Of Opium and Hagfish

Plants furnish humans with all the calories we need either directly or indirectly. We also harvest chemicals from plants to harm others, inebriate us, or keep us awake. An excellent example is the poison ouabain from the Acokanthera shrub. African hunters have long added iit to arrow tips. The poison induces cardiac arrest in the unfortunate victim. We use chemicals extracted from chrysanthemums to kill insects and many of us knock back plenty of the extract from coffee berries (the ones in the picture kept behind barbed wire) and tea leaves to help keep us awake. The ephedra bush is the source of ephedrine, a potent stimulant. It’s sometimes called Mormon tea because Mormons aren’t allowed to drink caffeine, but could drink ephedra tea.

The natural world overflows with toxins whether in the liver of the pufferfish, the skin of certain newts or the leaves of the tobacco plant. It’s always made me wonder why “all natural” is such a positive claim. Lead is all natural, but I don’t want it in my breakfast.
Some of these toxins relieve pain and cause suffering at the same time. One of these is opium. Humans have cultivated poppies and harvested the latex from their seed pods since before recorded history. And that’s before the poppy-seed bagel was invented.

Opium is an unusually perfect drug. Our bodies use opioid compounds for signalling; we make opioids ourselves. Endorphins, the source of “runner’s high” was the first “endogenous morphine” to be discovered. Subsequently more have been identified and all look, at least chemically, very much like the various opioids extracted from poppies.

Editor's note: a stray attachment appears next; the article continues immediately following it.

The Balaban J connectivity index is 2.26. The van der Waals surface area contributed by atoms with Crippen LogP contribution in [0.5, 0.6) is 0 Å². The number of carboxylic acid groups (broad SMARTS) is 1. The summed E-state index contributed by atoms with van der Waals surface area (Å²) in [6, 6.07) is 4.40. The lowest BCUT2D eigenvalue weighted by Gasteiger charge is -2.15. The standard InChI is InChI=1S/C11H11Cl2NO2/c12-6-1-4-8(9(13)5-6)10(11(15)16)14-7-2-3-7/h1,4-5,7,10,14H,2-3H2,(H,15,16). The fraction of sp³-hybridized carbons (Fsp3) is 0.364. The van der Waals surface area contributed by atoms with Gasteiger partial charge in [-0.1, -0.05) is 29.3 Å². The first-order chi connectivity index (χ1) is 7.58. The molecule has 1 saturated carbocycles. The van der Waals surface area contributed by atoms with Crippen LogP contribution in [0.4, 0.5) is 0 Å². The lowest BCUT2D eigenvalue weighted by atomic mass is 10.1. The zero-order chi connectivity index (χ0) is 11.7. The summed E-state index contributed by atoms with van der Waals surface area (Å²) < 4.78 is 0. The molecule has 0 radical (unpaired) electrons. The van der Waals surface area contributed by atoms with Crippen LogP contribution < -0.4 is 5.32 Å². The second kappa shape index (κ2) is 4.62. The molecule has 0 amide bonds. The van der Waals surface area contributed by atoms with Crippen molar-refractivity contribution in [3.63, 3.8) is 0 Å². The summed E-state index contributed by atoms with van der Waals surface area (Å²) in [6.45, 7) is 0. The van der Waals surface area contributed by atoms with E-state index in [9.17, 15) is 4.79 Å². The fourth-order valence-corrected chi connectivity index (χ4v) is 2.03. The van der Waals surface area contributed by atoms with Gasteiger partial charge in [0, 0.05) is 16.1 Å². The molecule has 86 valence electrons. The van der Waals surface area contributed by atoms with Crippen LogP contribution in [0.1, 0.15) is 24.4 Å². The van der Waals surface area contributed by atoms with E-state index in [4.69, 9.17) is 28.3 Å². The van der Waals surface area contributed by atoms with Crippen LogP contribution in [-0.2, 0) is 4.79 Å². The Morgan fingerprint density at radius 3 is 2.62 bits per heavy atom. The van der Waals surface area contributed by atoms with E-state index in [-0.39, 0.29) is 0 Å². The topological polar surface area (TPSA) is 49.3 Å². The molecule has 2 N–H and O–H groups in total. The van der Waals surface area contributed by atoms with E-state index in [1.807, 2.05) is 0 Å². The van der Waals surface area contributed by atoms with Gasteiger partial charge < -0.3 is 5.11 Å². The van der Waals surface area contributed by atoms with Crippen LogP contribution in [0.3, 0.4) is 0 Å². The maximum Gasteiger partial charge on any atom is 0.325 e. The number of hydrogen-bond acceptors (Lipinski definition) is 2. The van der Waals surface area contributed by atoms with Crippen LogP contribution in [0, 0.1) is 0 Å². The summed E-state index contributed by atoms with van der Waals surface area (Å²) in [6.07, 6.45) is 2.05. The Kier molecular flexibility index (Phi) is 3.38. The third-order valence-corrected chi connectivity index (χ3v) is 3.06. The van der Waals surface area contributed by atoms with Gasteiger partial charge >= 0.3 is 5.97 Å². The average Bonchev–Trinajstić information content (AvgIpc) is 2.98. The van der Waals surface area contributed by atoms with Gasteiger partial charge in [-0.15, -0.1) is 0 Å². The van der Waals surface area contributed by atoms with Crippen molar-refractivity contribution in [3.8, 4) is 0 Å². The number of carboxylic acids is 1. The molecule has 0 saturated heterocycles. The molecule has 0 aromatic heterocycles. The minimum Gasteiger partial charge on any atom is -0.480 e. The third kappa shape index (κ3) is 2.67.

It’s not just us either. It turns out that one of the most primitive animals that has a dorsal nerve (not even a backbone) has opioid receptors: hagfish (Dreborg et al PNAS, 2008). Pretty name, yes? Don’t worry they’re much uglier and grosser than they sound. But they could get high off opium if you injected them. I’m not sure if they’d behave oddly because all they do is eat and secrete slime.

Why do plants make molecules that we use for signalling? One might think the plants use them for signaling, but they don’t. The opium is meant to discourage herbivores. Humans do a lot of stupid things (look at Texas’ voting record). If another animal ate a plant that made it fall asleep in the middle of a field, it probably wouldn’t be around long enough to make babies. Pretty effective deterrent. Humans, on the other hand, think: “hmm, let me have another try at that, maybe this time I’ll see something weird.”

A simple enough explanation, but it’s staggering to think about the evolutionary complexity. A plant has developed a toxin that perfectly mimics a molecule in animals. We love it so much people grow it on huge tracts of land and kill to protect it. That’s a pretty adaptive trait.

Caleb Rounds

Author: Caleb Rounds

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